The Spread of Manufacturing to the Poor Periphery 1870-2007
AbstractThis paper documents industrial output growth around the poor periphery (Latin America, the European periphery, the Middle East and North Africa, Asia, and sub-Saharan Africa) between 1870 and 2007. We find that although the roots of rapid peripheral industrialization stretch into the late 19th century, the high point of peripheral industrialization was the 1950-1973 period, which saw widespread import- substituting industrialization. This period was also the high point of unconditional industrial catching up, defined as the tendency of less industrialized countries to post higher per capita manufacturing growth rates, and which occurred between 1920 and 1990.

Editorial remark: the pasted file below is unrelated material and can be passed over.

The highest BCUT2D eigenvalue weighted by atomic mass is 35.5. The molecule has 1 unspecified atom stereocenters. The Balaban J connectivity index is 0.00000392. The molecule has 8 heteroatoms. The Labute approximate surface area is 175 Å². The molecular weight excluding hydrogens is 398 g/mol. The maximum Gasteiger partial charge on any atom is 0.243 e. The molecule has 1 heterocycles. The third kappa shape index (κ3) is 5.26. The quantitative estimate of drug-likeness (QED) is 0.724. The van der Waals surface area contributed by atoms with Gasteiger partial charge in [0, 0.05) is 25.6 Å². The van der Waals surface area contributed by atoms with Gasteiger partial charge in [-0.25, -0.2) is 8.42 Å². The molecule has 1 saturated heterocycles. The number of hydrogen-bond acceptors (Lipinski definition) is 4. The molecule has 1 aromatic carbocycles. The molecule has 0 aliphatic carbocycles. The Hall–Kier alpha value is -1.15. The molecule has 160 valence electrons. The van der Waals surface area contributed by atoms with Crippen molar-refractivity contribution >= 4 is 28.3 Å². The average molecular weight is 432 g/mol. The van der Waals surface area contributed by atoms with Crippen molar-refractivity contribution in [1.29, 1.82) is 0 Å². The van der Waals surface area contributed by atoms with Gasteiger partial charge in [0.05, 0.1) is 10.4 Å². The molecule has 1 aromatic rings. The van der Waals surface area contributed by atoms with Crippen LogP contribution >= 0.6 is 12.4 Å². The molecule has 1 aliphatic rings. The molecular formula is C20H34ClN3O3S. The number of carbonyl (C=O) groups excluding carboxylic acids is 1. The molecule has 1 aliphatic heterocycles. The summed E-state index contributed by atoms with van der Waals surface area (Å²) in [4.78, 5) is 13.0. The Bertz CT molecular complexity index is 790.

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Bibliographic InfoPaper provided by National Bureau of Economic Research, Inc in its series NBER Working Papers with number 18221.
Date of creation: Jul 2012
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Find related papers by JEL classification:
- F1 - International Economics - - Trade
- N7 - Economic History - - Economic History: Transport, International and Domestic Trade, Energy, and Other Services
- O2 - Economic Development, Technological Change, and Growth - - Development Planning and Policy
This paper has been announced in the following NEP Reports:
- NEP-ALL-2012-07-23 (All new papers)
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